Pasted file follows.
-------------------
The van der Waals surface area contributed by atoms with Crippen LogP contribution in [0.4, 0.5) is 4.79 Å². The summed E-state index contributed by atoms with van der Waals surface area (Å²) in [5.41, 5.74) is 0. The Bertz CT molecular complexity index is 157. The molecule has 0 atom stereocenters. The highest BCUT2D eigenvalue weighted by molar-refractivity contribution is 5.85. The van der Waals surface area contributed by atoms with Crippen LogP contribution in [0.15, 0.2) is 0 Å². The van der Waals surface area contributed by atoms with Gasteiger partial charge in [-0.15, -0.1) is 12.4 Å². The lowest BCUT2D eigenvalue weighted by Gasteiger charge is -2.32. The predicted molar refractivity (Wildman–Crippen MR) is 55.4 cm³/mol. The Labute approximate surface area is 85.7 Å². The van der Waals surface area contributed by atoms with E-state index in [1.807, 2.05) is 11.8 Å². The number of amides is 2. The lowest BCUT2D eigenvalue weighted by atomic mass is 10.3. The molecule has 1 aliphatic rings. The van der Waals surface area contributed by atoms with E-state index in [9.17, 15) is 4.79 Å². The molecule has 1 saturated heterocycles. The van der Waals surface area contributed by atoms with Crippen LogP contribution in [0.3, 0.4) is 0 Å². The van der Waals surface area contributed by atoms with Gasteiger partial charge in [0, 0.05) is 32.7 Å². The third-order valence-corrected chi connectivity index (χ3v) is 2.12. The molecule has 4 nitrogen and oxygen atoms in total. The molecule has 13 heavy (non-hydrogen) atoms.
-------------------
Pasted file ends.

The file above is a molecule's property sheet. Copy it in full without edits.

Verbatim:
The van der Waals surface area contributed by atoms with Crippen LogP contribution in [0.4, 0.5) is 4.79 Å². The summed E-state index contributed by atoms with van der Waals surface area (Å²) in [5.41, 5.74) is 0. The Bertz CT molecular complexity index is 157. The molecule has 0 atom stereocenters. The highest BCUT2D eigenvalue weighted by molar-refractivity contribution is 5.85. The van der Waals surface area contributed by atoms with Crippen LogP contribution in [0.15, 0.2) is 0 Å². The van der Waals surface area contributed by atoms with Gasteiger partial charge in [-0.15, -0.1) is 12.4 Å². The lowest BCUT2D eigenvalue weighted by Gasteiger charge is -2.32. The predicted molar refractivity (Wildman–Crippen MR) is 55.4 cm³/mol. The Labute approximate surface area is 85.7 Å². The van der Waals surface area contributed by atoms with E-state index in [1.807, 2.05) is 11.8 Å². The number of amides is 2. The lowest BCUT2D eigenvalue weighted by atomic mass is 10.3. The molecule has 1 aliphatic rings. The van der Waals surface area contributed by atoms with E-state index in [9.17, 15) is 4.79 Å². The molecule has 1 saturated heterocycles. The van der Waals surface area contributed by atoms with Crippen LogP contribution in [0.3, 0.4) is 0 Å². The van der Waals surface area contributed by atoms with Gasteiger partial charge in [0, 0.05) is 32.7 Å². The third-order valence-corrected chi connectivity index (χ3v) is 2.12. The molecule has 4 nitrogen and oxygen atoms in total. The molecule has 13 heavy (non-hydrogen) atoms.